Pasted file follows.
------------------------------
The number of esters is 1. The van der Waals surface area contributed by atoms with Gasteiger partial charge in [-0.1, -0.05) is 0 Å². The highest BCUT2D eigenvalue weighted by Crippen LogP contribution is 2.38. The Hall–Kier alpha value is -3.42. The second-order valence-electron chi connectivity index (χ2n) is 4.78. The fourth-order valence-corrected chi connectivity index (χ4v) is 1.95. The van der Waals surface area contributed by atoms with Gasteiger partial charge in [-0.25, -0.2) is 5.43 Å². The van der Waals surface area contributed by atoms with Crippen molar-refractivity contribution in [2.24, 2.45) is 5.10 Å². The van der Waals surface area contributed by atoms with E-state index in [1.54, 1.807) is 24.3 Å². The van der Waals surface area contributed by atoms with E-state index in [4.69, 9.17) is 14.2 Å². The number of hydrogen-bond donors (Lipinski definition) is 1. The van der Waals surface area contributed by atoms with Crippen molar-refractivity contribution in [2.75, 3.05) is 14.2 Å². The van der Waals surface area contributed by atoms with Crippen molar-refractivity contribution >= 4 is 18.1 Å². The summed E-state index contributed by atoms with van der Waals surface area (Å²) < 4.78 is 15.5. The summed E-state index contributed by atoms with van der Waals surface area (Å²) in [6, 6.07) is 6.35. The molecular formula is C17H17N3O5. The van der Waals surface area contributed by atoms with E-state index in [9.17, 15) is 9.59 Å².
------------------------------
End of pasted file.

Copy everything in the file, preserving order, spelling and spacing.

The number of esters is 1. The van der Waals surface area contributed by atoms with Gasteiger partial charge in [-0.1, -0.05) is 0 Å². The highest BCUT2D eigenvalue weighted by Crippen LogP contribution is 2.38. The Hall–Kier alpha value is -3.42. The second-order valence-electron chi connectivity index (χ2n) is 4.78. The fourth-order valence-corrected chi connectivity index (χ4v) is 1.95. The van der Waals surface area contributed by atoms with Gasteiger partial charge in [-0.25, -0.2) is 5.43 Å². The van der Waals surface area contributed by atoms with Crippen molar-refractivity contribution in [2.24, 2.45) is 5.10 Å². The van der Waals surface area contributed by atoms with E-state index in [1.54, 1.807) is 24.3 Å². The van der Waals surface area contributed by atoms with E-state index in [4.69, 9.17) is 14.2 Å². The number of hydrogen-bond donors (Lipinski definition) is 1. The van der Waals surface area contributed by atoms with Crippen molar-refractivity contribution in [2.75, 3.05) is 14.2 Å². The van der Waals surface area contributed by atoms with Crippen molar-refractivity contribution >= 4 is 18.1 Å². The summed E-state index contributed by atoms with van der Waals surface area (Å²) < 4.78 is 15.5. The summed E-state index contributed by atoms with van der Waals surface area (Å²) in [6, 6.07) is 6.35. The molecular formula is C17H17N3O5. The van der Waals surface area contributed by atoms with E-state index in [9.17, 15) is 9.59 Å².